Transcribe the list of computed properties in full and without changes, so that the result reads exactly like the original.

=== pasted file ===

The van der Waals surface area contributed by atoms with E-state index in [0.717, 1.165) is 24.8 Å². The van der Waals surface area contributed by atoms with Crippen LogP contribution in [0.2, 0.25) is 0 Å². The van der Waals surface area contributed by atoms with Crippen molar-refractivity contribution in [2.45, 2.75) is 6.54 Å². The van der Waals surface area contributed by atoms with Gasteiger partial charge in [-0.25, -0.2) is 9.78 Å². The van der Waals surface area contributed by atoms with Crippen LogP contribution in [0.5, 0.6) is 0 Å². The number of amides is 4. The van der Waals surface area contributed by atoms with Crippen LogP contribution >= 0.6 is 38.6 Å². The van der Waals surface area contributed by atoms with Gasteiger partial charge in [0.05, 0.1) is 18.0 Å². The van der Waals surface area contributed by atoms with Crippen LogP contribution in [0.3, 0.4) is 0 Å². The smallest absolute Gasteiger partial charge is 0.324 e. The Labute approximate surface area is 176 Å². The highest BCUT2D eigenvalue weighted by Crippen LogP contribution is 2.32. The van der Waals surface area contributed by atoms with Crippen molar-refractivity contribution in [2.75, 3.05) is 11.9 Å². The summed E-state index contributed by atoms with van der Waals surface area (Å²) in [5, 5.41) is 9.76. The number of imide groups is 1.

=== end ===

The van der Waals surface area contributed by atoms with E-state index in [0.717, 1.165) is 24.8 Å². The van der Waals surface area contributed by atoms with Crippen LogP contribution in [0.2, 0.25) is 0 Å². The van der Waals surface area contributed by atoms with Crippen molar-refractivity contribution in [2.45, 2.75) is 6.54 Å². The van der Waals surface area contributed by atoms with Gasteiger partial charge in [-0.25, -0.2) is 9.78 Å². The van der Waals surface area contributed by atoms with Crippen LogP contribution in [0.5, 0.6) is 0 Å². The number of amides is 4. The van der Waals surface area contributed by atoms with Crippen LogP contribution >= 0.6 is 38.6 Å². The van der Waals surface area contributed by atoms with Gasteiger partial charge in [0.05, 0.1) is 18.0 Å². The van der Waals surface area contributed by atoms with Crippen LogP contribution in [0.3, 0.4) is 0 Å². The smallest absolute Gasteiger partial charge is 0.324 e. The Labute approximate surface area is 176 Å². The highest BCUT2D eigenvalue weighted by Crippen LogP contribution is 2.32. The van der Waals surface area contributed by atoms with Crippen molar-refractivity contribution in [2.75, 3.05) is 11.9 Å². The summed E-state index contributed by atoms with van der Waals surface area (Å²) in [5, 5.41) is 9.76. The number of imide groups is 1.